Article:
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What We Do
Green DMV promotes sustainability in low-income communities as a pathway out of poverty. Our approach to accomplish this mission is to use a 3-point system that focuses on targeted areas of the community. These areas include small and disadvantaged businesses, underserved school districts and community stakeholders.
Business leaders in low-income areas are great influencers in the community. They can take the lead by showing their customers that they are concerned for both the environment and community empowerment. Green DMV helps businesses to reduce their carbon footprint by implementing sustainable practices and procedures into their existing business model that increase energy efficiency, reduce water usage and develop cleaner waste management programs. By allowing GDMV to come into their business and provide free CO2 audits and assessments, these businesses become members in our Green DMV Business Program.
Green DMV targets education efforts with underserved schools to reach students at an early age and encourage them to become stewards of their environment. This students are future candidates for green-collar job opportunities in the green economy. The environmental education on topics ranging from climate change issues to sustainable living will hopefully spill over into their' households to indirectly expose parents in low-income communities to the sustainability and the opportunities that a green economy provides.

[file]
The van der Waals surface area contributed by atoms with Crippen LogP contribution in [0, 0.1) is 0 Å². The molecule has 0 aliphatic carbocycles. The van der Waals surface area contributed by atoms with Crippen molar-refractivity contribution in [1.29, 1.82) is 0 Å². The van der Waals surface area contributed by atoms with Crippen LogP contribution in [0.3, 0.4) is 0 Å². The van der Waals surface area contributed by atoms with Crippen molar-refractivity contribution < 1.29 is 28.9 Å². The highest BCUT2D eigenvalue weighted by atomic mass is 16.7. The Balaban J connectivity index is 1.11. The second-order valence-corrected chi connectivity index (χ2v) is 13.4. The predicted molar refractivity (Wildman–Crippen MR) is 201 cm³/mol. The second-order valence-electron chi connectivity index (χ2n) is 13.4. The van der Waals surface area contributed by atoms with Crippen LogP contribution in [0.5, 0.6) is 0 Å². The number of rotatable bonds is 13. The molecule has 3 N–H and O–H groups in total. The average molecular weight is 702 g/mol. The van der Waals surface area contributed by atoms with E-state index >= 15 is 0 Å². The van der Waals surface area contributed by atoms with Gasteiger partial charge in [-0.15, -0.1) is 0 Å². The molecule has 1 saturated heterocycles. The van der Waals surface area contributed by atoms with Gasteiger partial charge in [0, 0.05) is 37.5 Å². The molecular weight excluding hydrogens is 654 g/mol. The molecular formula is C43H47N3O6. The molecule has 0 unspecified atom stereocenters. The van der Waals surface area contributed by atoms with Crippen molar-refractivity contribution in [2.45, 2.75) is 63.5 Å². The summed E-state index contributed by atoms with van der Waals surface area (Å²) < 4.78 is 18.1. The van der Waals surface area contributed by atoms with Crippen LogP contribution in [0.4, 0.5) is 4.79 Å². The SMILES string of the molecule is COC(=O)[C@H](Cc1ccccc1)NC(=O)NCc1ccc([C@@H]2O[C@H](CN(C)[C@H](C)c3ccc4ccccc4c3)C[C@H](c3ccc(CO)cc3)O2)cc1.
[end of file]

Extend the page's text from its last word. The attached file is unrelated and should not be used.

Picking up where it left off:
Green DMV works with community stakeholders in low-income communities. These influential members of the community are business leaders, pastors and others who have a genuine interest in the economic, social and environmental well-being of their communities.
Community stake holders are very important to move Green DMV's initiatives forward in low-income communities. Green DMV seeks to make community stakeholders allies in the struggle for environmental and social justice to address issues like adverse health effects caused by the pollution and access to good paying green jobs in low-income communities.
1. Educate small businesses on the benefits of going green to save money and manage their impact on the environment.
2. Actively build and maintain a community database with existing members, local authorities and other organizations involved in creating green spaces.
3. Create a green job workforce in low-income and underserved communities to provide new employment opportunities in the growing green economy and curb global warming.
4. Provide technical assistance to mayors and community groups to implement local green-collar job initiatives.
5. Facilitate communication and sharing of information among community groups involved in green initiatives.